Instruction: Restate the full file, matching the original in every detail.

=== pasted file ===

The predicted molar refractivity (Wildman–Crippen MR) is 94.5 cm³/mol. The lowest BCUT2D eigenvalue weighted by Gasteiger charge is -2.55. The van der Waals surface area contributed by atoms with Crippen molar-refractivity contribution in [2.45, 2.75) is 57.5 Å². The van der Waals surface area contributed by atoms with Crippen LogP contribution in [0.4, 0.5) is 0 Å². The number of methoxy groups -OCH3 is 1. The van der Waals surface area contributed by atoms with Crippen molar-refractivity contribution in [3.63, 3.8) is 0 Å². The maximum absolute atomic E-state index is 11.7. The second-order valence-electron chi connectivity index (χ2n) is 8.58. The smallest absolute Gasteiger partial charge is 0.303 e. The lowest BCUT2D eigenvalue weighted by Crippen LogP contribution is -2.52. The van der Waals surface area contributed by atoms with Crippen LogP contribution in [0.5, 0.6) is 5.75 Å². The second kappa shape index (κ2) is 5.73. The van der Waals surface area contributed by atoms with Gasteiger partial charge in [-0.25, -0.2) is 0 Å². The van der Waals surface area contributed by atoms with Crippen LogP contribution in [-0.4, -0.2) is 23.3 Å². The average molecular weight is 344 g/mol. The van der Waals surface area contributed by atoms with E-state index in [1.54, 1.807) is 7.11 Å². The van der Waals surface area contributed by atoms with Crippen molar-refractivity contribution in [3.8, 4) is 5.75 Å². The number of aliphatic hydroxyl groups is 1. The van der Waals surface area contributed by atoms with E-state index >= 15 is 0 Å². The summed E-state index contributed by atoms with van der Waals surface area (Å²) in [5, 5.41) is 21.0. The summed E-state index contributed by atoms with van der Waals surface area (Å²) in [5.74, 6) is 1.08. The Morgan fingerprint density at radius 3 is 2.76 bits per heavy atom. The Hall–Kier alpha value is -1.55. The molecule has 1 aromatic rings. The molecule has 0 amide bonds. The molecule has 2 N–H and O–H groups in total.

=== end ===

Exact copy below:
The predicted molar refractivity (Wildman–Crippen MR) is 94.5 cm³/mol. The lowest BCUT2D eigenvalue weighted by Gasteiger charge is -2.55. The van der Waals surface area contributed by atoms with Crippen molar-refractivity contribution in [2.45, 2.75) is 57.5 Å². The van der Waals surface area contributed by atoms with Crippen LogP contribution in [0.4, 0.5) is 0 Å². The number of methoxy groups -OCH3 is 1. The van der Waals surface area contributed by atoms with Crippen molar-refractivity contribution in [3.63, 3.8) is 0 Å². The maximum absolute atomic E-state index is 11.7. The second-order valence-electron chi connectivity index (χ2n) is 8.58. The smallest absolute Gasteiger partial charge is 0.303 e. The lowest BCUT2D eigenvalue weighted by Crippen LogP contribution is -2.52. The van der Waals surface area contributed by atoms with Crippen LogP contribution in [0.5, 0.6) is 5.75 Å². The second kappa shape index (κ2) is 5.73. The van der Waals surface area contributed by atoms with Gasteiger partial charge in [-0.25, -0.2) is 0 Å². The van der Waals surface area contributed by atoms with Crippen LogP contribution in [-0.4, -0.2) is 23.3 Å². The average molecular weight is 344 g/mol. The van der Waals surface area contributed by atoms with E-state index in [1.54, 1.807) is 7.11 Å². The van der Waals surface area contributed by atoms with Crippen molar-refractivity contribution in [3.8, 4) is 5.75 Å². The number of aliphatic hydroxyl groups is 1. The van der Waals surface area contributed by atoms with E-state index >= 15 is 0 Å². The summed E-state index contributed by atoms with van der Waals surface area (Å²) in [5, 5.41) is 21.0. The summed E-state index contributed by atoms with van der Waals surface area (Å²) in [5.74, 6) is 1.08. The Morgan fingerprint density at radius 3 is 2.76 bits per heavy atom. The Hall–Kier alpha value is -1.55. The molecule has 1 aromatic rings. The molecule has 0 amide bonds. The molecule has 2 N–H and O–H groups in total.